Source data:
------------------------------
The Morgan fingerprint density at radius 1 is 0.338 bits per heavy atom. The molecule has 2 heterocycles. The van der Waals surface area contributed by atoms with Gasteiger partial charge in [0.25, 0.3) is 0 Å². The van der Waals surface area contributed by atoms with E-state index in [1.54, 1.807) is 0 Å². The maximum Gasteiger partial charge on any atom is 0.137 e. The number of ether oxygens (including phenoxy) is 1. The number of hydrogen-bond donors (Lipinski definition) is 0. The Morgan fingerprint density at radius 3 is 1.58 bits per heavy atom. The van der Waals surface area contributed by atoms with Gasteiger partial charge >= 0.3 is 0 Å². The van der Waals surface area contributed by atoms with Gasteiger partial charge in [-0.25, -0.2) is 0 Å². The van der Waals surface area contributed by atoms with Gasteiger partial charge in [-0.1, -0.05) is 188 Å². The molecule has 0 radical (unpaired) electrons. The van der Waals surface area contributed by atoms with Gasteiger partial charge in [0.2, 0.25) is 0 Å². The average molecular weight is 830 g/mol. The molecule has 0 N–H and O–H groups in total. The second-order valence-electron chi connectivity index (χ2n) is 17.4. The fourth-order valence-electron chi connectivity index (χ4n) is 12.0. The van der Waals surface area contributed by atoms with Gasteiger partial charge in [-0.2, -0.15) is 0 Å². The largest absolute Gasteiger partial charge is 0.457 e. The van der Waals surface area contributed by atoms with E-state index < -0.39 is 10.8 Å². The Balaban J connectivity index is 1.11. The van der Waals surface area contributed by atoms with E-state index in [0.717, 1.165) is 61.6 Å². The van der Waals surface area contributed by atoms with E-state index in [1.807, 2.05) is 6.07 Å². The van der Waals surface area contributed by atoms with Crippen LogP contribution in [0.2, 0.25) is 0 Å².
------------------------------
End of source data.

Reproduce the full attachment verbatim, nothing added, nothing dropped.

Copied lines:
The Morgan fingerprint density at radius 1 is 0.338 bits per heavy atom. The molecule has 2 heterocycles. The van der Waals surface area contributed by atoms with Gasteiger partial charge in [0.25, 0.3) is 0 Å². The van der Waals surface area contributed by atoms with E-state index in [1.54, 1.807) is 0 Å². The maximum Gasteiger partial charge on any atom is 0.137 e. The number of ether oxygens (including phenoxy) is 1. The number of hydrogen-bond donors (Lipinski definition) is 0. The Morgan fingerprint density at radius 3 is 1.58 bits per heavy atom. The van der Waals surface area contributed by atoms with Gasteiger partial charge >= 0.3 is 0 Å². The van der Waals surface area contributed by atoms with Gasteiger partial charge in [-0.25, -0.2) is 0 Å². The van der Waals surface area contributed by atoms with Gasteiger partial charge in [-0.1, -0.05) is 188 Å². The molecule has 0 radical (unpaired) electrons. The van der Waals surface area contributed by atoms with Gasteiger partial charge in [0.2, 0.25) is 0 Å². The average molecular weight is 830 g/mol. The molecule has 0 N–H and O–H groups in total. The second-order valence-electron chi connectivity index (χ2n) is 17.4. The fourth-order valence-electron chi connectivity index (χ4n) is 12.0. The van der Waals surface area contributed by atoms with Gasteiger partial charge in [-0.2, -0.15) is 0 Å². The largest absolute Gasteiger partial charge is 0.457 e. The van der Waals surface area contributed by atoms with E-state index < -0.39 is 10.8 Å². The Balaban J connectivity index is 1.11. The van der Waals surface area contributed by atoms with E-state index in [0.717, 1.165) is 61.6 Å². The van der Waals surface area contributed by atoms with E-state index in [1.807, 2.05) is 6.07 Å². The van der Waals surface area contributed by atoms with Crippen LogP contribution in [0.2, 0.25) is 0 Å².